by Matt Ferner
Marijuana businesses may not yet get a full green light on the banking rights that non-marijuana businesses already enjoy, but they are likely to get a "yellow light" as soon as the new year, Jack Finlaw, Colorado Gov. John Hickenlooper's (D) chief legal counsel, said on a joint call Thursday.
"What we're being told," Finlaw said on the call hosted by Drug Policy Alliance, "is probably in the first quarter of 2014 there will be some guidance issued that's comparable to the Cole memo from the Department of Justice that will give, maybe not a green light, but a yellow light to banks to allow them to do business [with marijuana businesses] -- to take deposits, to set up checking accounts, to set up small business loans, to allow these businesses to accept purchases through debit cards or credit cards, to allow what normal businesses are allowed to do."
Last week, the Bank Secrecy Advisory Group had a closed-door meeting in Washington, D.C., to begin talks about reforming banking regulations so that banks can legally engage in services with marijuana businesses.
Currently marijuana businesses aren't allowed to set up legal bank accounts because the federal government still considers marijuana to be illegal. Worried banks fear that they could be implicated as money launderers if they offered traditional banking services to the pot businesses.
"It's my understanding that the ball is in the court of the Department of Treasury," Finlaw added. "The Department of Justice having issued the Cole memo and having signaled to Treasury that they would be willing to see some accommodation in the banking regulations, is working with FinCEN in Treasury."
FinCEN is a bureau of the U.S. Department of Treasury that analyzes financial data to mitigate against illicit use and money laundering.
Even if the DOJ and Treasury give the "yellow light" to banks, there would also continue to be some oversight by the banks to ensure that the marijuana businesses they work with are not a front for illegal activity, Finlaw said.
Thursday's news follows a DOJ announcement in August that it is "actively considering" how to regulate interactions between banks and marijuana shops that operate within state laws and don't violate other federal law enforcement priorities.
Although official regulations have not been set, for now, financial institutions and other enterprises that do business with marijuana shops that are in compliance with state laws are unlikely to be prosecuted for money laundering or other federal crimes that could be brought under existing federal drug laws, as long as those pot businesses don't otherwise violate the DOJ's enforcement priorities, a senior Department of Justice official said.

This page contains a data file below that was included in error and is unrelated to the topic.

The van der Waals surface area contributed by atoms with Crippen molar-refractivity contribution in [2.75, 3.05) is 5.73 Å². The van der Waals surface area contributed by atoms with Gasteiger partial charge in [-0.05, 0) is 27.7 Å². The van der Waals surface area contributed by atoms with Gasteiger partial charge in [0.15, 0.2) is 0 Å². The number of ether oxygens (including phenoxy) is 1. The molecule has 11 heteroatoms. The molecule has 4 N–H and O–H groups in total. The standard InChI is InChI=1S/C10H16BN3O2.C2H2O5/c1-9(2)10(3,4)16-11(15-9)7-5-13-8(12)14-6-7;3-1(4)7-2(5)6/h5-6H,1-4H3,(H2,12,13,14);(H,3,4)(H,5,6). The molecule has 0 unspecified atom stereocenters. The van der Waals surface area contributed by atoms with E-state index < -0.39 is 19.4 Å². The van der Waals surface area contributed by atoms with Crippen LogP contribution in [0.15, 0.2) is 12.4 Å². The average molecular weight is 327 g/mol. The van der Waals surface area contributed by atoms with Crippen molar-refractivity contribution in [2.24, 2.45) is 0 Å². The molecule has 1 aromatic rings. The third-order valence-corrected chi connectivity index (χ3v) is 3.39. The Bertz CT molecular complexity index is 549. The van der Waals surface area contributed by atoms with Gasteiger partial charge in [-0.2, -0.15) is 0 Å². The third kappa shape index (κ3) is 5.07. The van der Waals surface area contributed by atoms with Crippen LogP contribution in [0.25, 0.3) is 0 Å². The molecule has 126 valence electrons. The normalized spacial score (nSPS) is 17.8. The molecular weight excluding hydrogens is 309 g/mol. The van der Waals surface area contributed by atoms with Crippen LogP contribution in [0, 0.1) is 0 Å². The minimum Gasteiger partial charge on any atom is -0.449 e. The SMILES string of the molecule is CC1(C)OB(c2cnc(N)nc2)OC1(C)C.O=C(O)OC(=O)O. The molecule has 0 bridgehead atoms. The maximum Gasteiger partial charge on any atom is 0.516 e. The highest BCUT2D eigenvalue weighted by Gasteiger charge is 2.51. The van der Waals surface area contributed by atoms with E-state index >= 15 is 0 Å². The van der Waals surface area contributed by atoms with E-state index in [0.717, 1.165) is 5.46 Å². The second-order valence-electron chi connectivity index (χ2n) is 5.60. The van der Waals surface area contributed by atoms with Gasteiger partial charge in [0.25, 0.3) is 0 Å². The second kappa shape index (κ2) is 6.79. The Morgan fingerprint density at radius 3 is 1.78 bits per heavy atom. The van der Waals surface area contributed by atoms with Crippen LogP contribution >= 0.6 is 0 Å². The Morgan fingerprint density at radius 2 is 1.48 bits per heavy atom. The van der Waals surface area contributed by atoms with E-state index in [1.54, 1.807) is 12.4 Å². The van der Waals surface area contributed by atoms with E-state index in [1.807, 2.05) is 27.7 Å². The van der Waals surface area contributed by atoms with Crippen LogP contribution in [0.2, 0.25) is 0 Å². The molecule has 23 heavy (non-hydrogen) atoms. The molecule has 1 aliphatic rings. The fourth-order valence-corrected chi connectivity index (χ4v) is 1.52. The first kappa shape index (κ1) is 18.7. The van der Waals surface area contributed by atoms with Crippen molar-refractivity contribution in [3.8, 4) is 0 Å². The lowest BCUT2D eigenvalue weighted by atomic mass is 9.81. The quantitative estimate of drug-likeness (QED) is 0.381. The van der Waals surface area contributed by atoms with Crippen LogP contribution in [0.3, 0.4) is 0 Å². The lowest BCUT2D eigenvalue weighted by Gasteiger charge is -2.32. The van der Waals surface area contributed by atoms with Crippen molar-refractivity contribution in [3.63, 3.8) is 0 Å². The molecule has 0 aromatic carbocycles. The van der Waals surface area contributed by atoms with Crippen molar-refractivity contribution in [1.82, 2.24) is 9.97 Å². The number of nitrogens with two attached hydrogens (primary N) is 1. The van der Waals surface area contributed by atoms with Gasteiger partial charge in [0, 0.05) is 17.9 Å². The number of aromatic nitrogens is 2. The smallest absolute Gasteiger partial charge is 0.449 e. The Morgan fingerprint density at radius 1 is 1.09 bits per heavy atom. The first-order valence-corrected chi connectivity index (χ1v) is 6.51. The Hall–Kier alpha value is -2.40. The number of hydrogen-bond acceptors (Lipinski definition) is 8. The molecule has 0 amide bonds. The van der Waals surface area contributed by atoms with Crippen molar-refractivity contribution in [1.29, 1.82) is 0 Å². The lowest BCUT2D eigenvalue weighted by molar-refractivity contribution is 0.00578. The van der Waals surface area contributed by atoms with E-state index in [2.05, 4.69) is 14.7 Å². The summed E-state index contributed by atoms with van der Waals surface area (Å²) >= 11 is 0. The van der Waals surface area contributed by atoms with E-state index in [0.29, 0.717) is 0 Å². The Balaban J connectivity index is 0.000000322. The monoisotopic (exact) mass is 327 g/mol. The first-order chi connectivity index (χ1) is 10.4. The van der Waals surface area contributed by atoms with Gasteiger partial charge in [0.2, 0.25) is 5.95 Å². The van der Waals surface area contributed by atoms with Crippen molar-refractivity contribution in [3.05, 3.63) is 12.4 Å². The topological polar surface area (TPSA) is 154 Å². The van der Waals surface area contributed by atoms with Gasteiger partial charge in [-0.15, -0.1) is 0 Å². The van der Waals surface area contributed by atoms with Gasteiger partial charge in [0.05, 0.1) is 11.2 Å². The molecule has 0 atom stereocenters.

"My understanding is there is a discussion in Washington about how much of this can be accomplished administratively through FinCEN, Treasury and Justice, and how much Congress needs to do something," said Ethan Nadelmann, executive director of Drug Policy Alliance, on Thursday's joint call. "It may be the reason for putting out a yellow light instead of a green light, [it] may have to do with some constraints in federal law and the administrative agencies trying to figure out how far they can accommodate these legitimate needs for access to legal banking while staying within the constraints of federal law."
Finlaw also noted that no one in Washington had given timing on the release of a marijuana business banking memo, but that the first quarter was the hope and expectation based on how the process has been working thus far and how long it took for the DOJ's Cole memo to be released.
"The hope is that we can get this resolved in early 2014," Finlaw said.
Dan Riffle, director of federal policies at Marijuana Policy Project, told The Huffington Post that the hope is that the banking issue is resolved before recreational marijuana retail shops open in Washington in Colorado in 2014.
"This raises obvious safety concerns and tax compliance issues, and one of the primary reasons Colorado and Washington voters approved initiatives to regulate marijuana was to reduce the risk of violence and ensure sales of marijuana are taxed appropriately," Riffle said. "It's imperative that Treasury, FinCEN, and the DOJ work together to resolve this issue as soon as possible in order to honor the will of voters in those states."
Messages to DOT and DOJ regarding the possibility of a first-quarter announcement were not immediately returned.
Colorado's first recreational marijuana shops are expected to open on Jan. 1, 2014, with Washington state's opening later in the new year.
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By Nick Wing